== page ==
Several years ago I was part of a turnaround team at Cincinnati Microwave – the people that invented radar detectors. I worked with some great people, learned a lot, and faced some real challenges. As rewarding as all of that was, however, I soon started to have a gnawing feeling that devoting my time and energy to enabling people to break the law was not quite right. I am ashamed to say that I worked in that business. Don't get me wrong. I am no saint – far from it – but I think that most of us want our obituary to say something other than "he made a lot of money". We would like to contribute something along the way that is positive for someone else. We believe that there are some things bigger than ourselves.
I was reminded of this when I read an article about some prominent folks sitting on the board of QuinStreet, which is reputed to be a big time spamming company that hides behind a maze of company names to disguise its illegal activities. In particular, there is a Stanford finance prof named John McDonald, who refused to comment, saying that his students are his first priority. I wonder if he donates his paycheck for advising the spammers to his students? When he was not engaged in his top priority students and assuring the continued profitability of the spam business, Mr. McDonald was one of the architects of rules to expand the sorts of stock transactions that can be conducted outside of SEC oversight – transactions like Bernie Madoff's, for example. Thanks for that one, professor.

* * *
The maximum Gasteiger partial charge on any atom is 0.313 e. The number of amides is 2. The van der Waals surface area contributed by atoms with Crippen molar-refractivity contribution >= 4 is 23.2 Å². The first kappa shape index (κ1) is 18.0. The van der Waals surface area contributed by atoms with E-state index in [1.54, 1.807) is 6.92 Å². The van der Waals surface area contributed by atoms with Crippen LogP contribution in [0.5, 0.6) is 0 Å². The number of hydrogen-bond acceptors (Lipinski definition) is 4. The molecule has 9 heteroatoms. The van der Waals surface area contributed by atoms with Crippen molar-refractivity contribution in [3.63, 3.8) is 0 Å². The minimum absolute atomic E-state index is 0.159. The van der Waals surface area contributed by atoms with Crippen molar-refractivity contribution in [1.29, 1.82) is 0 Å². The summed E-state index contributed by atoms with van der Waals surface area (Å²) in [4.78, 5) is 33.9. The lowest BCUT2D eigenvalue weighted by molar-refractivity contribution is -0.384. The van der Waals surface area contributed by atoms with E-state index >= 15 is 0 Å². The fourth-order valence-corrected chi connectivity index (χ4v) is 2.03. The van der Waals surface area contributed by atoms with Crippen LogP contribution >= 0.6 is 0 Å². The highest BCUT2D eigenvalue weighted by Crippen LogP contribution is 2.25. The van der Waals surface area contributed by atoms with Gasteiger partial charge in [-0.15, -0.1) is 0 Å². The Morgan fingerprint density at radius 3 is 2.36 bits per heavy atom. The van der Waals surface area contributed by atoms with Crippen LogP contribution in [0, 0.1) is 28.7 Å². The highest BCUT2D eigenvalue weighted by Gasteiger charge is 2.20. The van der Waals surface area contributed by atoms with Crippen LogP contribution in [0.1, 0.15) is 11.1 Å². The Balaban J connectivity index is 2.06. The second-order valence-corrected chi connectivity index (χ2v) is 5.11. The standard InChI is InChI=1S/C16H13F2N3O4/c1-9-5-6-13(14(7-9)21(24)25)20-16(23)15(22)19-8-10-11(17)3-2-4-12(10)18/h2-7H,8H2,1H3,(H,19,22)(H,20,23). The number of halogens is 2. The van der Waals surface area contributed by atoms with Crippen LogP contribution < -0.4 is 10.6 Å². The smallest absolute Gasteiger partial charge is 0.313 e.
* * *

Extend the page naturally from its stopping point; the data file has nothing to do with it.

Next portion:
What the Standford professor does or does not do is of little consequence to most of us, but he makes for an important contrast to the characteristics of a leader. The lean community talks a lot about leadership and culture, and a common trait I have found among the real lean successes is leadership that cares about other people and their communities. That is also true of just about everyone who supports or pushes lean. I don't think a person will ever "get it" when it comes to lean if they operate by a code that drives them to put money in their own pocket by any legal means, regardless of who gets hurt along the way.
Not too long ago, I heard the CEO of Wahl tell the management team that was proposing a change to the employee compensation scheme that 700 families depended on their weekly paychecks from the company and that he would not support any change to the pay system until he was assured that not a single family would suffer – no matter how the change would support lean or benefit the company. Guys who take a paycheck to sit on the board of a spammer, make a living by sharp practices on Wall Street, or work for companies to make unethical devices like I did, would call him a fool. I call him a leader.